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Glass Reflects Nonprofit's Mission

Glass Reflects Nonprofit's Mission

By By Sam Oches, Editorial Intern | August 11, 2010
This article first appeared in the 200808 issue of BD+C.

The International Rescue Committee is a humanitarian organization dedicated to providing relief to victims of violence and oppression around the world. When the 75-year-old nonprofit group outgrew its headquarters in New York City, IRC's directors wanted to make sure the design of its new space—located on the 11th, 12th, and 14th floors of the 56-story Chanin Building on East 42nd Street in Manhattan—supported that mission.

Architectural, planning, and interior design firm Spacesmith, also based in New York, was given the responsibility of translating the IRC's mission into an efficient office design that reflected the organization's brand. According to John Coburn, Spacesmith's director of operations, the use of interior glass helped his firm achieve the following project goals:

Collaboration. According to Coburn, the IRC wanted to limit the number of closed offices and provide an open office area that encouraged collaboration. To do this, Spacesmith designed the 90,000-sf headquarters with a number of distinct work areas—private offices, open offices, and open workstations, as well as private and open conference rooms—grouped around an open work space and reception area, using glass to keep the space open.

The idea of opening up the office was “very much about making the organization more transparent and making the office more transparent,” Coburn said. “It gave employees a much better feeling of membership and community within the organization.” Conference rooms sport all-glass outer walls, private offices have 18-inch-wide glass windows spanning the height of the doors, and open offices, like open workstations, were positioned in the middle of the work space, but with sliding glass doors to supply a slightly higher level of privacy.

Spacesmith even positioned some conference rooms with clear-glass outer walls near high-traffic areas, encouraging collaboration by providing welcome areas for impromptu conversations.

Privacy. Though collaboration was the main theme, the IRC staff still needed levels of privacy for formal or confidential matters. The use of frosted glass helped Spacesmith supply that privacy while maintaining the open-office feel. But instead of the more traditional approach of applying a film to the outside of the glass panel to create a frosted look, the firm designed the glass such that the film was applied between two glass panels bonded with a resin. Coburn says this configuration allows for easier glass maintenance.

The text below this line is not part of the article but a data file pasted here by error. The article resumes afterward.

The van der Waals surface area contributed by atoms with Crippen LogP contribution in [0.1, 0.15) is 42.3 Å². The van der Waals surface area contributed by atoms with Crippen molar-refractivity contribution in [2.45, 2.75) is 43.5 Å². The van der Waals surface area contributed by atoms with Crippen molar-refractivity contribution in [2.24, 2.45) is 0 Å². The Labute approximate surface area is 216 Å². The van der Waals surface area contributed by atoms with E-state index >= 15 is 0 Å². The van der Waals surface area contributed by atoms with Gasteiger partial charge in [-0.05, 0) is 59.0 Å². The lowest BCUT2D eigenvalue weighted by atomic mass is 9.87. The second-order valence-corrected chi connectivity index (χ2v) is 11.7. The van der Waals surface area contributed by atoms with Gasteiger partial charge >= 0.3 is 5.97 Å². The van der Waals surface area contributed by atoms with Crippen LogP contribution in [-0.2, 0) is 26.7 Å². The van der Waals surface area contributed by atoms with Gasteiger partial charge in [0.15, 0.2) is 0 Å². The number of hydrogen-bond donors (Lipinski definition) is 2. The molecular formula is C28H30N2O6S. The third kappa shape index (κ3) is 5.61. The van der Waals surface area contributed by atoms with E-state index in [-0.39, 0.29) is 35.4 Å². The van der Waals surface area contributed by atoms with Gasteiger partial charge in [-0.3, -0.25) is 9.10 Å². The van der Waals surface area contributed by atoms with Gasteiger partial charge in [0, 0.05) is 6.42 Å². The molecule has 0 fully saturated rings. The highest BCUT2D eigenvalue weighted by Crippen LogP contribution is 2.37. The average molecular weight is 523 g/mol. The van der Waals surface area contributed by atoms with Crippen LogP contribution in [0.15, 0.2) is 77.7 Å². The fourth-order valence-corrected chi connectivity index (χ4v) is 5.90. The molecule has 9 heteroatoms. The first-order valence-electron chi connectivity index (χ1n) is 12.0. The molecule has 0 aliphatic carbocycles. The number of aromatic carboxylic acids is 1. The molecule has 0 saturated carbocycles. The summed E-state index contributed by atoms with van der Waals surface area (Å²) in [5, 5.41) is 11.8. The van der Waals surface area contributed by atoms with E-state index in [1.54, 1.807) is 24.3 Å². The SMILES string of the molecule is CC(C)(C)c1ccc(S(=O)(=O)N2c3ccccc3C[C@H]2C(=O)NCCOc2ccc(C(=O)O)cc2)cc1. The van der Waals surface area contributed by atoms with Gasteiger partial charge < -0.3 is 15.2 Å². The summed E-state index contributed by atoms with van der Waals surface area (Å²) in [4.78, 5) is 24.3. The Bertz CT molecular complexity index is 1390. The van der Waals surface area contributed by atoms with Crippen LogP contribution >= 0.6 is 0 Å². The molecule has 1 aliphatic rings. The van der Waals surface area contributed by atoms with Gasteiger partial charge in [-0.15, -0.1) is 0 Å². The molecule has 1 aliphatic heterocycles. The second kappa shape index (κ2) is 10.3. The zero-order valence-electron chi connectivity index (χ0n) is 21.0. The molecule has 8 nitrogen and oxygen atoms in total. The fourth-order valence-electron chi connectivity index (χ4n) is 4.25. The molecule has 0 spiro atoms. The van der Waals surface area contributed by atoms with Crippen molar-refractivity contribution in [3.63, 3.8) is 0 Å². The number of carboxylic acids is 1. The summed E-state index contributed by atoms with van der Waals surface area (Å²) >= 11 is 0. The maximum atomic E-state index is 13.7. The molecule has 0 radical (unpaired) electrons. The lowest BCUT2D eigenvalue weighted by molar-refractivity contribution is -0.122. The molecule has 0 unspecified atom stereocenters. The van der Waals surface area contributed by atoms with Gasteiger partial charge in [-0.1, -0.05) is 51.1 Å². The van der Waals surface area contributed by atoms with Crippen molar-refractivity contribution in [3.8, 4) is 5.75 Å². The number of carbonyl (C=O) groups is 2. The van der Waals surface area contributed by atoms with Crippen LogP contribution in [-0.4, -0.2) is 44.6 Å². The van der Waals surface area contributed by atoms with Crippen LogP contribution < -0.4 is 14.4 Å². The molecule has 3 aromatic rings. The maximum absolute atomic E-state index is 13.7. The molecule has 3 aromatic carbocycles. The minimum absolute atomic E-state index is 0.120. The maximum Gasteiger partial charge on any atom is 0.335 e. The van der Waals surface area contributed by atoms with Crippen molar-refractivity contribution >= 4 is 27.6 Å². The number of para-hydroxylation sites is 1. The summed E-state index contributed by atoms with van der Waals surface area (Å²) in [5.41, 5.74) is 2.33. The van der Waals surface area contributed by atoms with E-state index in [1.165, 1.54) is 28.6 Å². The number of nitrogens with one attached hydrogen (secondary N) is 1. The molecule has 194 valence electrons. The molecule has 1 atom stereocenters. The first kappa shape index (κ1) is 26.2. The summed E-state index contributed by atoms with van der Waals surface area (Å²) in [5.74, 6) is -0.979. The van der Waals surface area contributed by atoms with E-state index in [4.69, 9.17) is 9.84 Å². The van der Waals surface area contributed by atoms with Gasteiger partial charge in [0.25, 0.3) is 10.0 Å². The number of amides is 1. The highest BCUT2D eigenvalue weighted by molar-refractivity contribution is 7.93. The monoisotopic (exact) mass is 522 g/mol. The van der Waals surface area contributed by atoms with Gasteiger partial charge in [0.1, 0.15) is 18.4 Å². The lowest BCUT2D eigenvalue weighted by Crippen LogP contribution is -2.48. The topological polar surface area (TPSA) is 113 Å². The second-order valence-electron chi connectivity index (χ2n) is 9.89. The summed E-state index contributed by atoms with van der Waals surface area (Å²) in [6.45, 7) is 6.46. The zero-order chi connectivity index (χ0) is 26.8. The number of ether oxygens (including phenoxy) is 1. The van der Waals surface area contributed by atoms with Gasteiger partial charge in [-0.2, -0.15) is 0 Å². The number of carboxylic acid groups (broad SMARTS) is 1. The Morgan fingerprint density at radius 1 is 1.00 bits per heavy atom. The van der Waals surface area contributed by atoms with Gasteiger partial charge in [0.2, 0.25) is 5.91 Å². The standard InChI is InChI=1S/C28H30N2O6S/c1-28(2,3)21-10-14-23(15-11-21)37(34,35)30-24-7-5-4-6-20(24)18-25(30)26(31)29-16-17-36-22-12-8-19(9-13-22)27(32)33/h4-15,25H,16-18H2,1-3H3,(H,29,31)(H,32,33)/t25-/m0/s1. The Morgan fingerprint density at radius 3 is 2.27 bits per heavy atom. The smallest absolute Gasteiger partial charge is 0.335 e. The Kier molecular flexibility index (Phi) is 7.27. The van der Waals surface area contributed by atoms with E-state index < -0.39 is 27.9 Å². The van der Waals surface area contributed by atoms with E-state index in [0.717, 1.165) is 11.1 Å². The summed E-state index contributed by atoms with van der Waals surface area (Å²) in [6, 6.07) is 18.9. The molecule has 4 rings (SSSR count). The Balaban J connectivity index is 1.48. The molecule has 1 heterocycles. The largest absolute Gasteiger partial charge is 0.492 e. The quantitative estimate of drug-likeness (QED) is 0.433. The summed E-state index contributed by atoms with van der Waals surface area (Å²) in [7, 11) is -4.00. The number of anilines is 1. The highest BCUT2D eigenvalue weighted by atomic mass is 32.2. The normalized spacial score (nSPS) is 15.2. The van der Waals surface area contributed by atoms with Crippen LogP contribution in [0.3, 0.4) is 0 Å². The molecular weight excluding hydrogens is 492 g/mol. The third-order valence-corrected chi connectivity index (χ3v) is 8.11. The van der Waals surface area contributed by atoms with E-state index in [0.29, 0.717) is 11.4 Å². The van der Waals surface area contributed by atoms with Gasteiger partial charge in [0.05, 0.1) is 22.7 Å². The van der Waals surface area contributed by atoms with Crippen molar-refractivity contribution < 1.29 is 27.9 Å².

The outer walls of most of the conference rooms were done in frosted glass, which minimizes outside distractions and eliminates the fishbowl effect for those inside the conference room. Frosted glass was also applied in strips on clear-glass doors, to prevent passersby from bumping into the doors.

Daylighting. Private offices lining the perimeter have most of the street-side windows. To filter some of the daylight into the inner workspace, Spacesmith designed 18-inch wide door-high sidelites, using frosted glass. Their verticality allows more natural light to reach interior spaces, but their narrowness purposely limits the amount of light penetrating to the interior. “If you have too much daylight, you can start having problems with glare because there is a dramatic difference between outside and inside light,” says Coburn.

Softness. Because the IRC's is an international organization, Spacesmith designed much of the headquarters with wood, bamboo, and other exotic natural materials. For this reason, Coburn said, Spacesmith limited the use of the clear glass in order to complement the naturalness of the space. “In some cases when you have too much clear glass, it presents a crisper and more technological appearance,” he said. “With frosted glass, light is softer, and edges of glass appear softer, more harmonious with other natural materials we were using.”

Image. “We had to be selective for cost reasons and because they're a nonprofit organization,” Coburn said. “The IRC didn't want people to walk in and be surrounded by expensive materials.” By using glass primarily for its functionality and less so for aesthetic reasons, Spacesmith was able to assure the IRC that its headquarters would not come across as showy or extravagant.

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